** spoiler alert **
Rick Riordan continues to deliver with this book, and the Son of Neptune is a great work. If you've read any of his other Percy Jackson books or the Kane Chronicles, it's much of the same here. This is the second book in a series after The Lost Hero, and I have to say that I felt this one was much stronger than The Lost Hero.
For one, the plot seemed a little bit easier to follow. The most difficult concept in this one was understanding how the Greek gods were related to the Roman gods, and who is called what in each camp (for example, he may be known as Ares in Camp Half-Blood, but at Camp Jupiter he's known as Mars). Percy finds himself at Camp Jupiter, the Roman version of Camp Half-Blood, and his memory is completely gone. However, he's still powerful and in one day is able to impress most of the campers there. He befriends the two outcasts in the camp, Frank and Hazel, and before they know it they have to go on a quest. Their mission is to unchain Thanatos, the god of Death, who has been captured by Gaea (an evil Mother Earth). While they're at it, they also have to kill a giant up in Alaska. The quest is pretty straight forward, though they have their usual adventures along the way - Amazons, harpies, blind seers, and giant cannibals. Oh, and let's not forget that because Thanatos is chained up, all of these monsters are basically un-killable. Makes things tough on Percy and friends!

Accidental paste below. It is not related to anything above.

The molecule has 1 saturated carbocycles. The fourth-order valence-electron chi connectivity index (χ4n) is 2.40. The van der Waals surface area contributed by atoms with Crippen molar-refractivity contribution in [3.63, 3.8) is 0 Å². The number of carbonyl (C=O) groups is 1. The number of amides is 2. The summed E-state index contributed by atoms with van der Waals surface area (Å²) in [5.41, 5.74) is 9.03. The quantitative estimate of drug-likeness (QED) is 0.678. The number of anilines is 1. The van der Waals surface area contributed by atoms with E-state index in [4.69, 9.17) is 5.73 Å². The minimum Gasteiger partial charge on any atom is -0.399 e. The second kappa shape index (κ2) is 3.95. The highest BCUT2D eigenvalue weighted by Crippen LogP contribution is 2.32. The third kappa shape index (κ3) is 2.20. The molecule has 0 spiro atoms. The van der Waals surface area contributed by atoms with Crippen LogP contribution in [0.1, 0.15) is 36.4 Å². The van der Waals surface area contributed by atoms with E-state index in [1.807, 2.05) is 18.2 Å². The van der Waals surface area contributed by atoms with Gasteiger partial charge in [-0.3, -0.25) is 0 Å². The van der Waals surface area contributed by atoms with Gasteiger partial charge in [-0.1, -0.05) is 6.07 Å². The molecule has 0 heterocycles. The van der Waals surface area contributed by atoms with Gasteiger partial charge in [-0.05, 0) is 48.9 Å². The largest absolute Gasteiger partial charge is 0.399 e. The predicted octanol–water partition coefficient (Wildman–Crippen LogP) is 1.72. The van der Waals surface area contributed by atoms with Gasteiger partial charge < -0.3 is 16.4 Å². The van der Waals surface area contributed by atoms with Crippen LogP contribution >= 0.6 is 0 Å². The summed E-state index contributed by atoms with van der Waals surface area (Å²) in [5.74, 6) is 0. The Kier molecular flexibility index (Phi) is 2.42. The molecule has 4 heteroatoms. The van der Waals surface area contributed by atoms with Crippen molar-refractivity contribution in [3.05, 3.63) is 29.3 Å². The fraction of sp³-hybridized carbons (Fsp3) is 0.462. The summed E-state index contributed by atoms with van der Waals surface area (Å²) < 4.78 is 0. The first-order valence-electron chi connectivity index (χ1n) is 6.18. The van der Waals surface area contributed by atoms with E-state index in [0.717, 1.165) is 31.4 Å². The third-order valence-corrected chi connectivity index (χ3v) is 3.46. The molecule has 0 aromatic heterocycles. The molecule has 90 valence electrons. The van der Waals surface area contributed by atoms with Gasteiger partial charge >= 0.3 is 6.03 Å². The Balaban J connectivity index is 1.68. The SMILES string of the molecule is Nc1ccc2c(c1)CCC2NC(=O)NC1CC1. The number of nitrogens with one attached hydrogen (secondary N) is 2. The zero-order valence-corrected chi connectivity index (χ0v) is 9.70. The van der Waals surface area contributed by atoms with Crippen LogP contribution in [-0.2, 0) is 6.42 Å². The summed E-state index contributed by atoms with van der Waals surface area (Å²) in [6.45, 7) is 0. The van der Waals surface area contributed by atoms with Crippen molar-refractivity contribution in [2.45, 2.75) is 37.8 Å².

The humor is definitely there, though at times it's bordering on corny (does Percy really think the Feast of Fortuna is a feast of tuna?). However, there's plenty of clever little jokes thrown in, including the visit to the Amazons - who, as it turns out, run the Amazon.com warehouse in Seattle.
The real strength in this novel, though, is in the characters. We have Percy back, of course, but he's actually the least interesting of the three. The two new characters introduced in this book are some of the strongest and most interesting that Riordan has created yet (they definitely beat out Piper and Leo). For one, you've got Frank, who feels like he is weak and useless but actually has a power that no other camper has. And then there's Hazel, who actually died back in the 1940's and has been brought back to life. Her story line is probably the most fascinating here.
As always, Riordan is up to his old tricks when it comes to cliffhangers, something that simultaneously has me reading nonstop but also hating the technique. It does encourage me to keep reading, which I don't mind too much when the whole book is right here. I do hate that the book itself leaves off on a bit of a cliffhanger though - now we have to wait a whole year to find out what happens!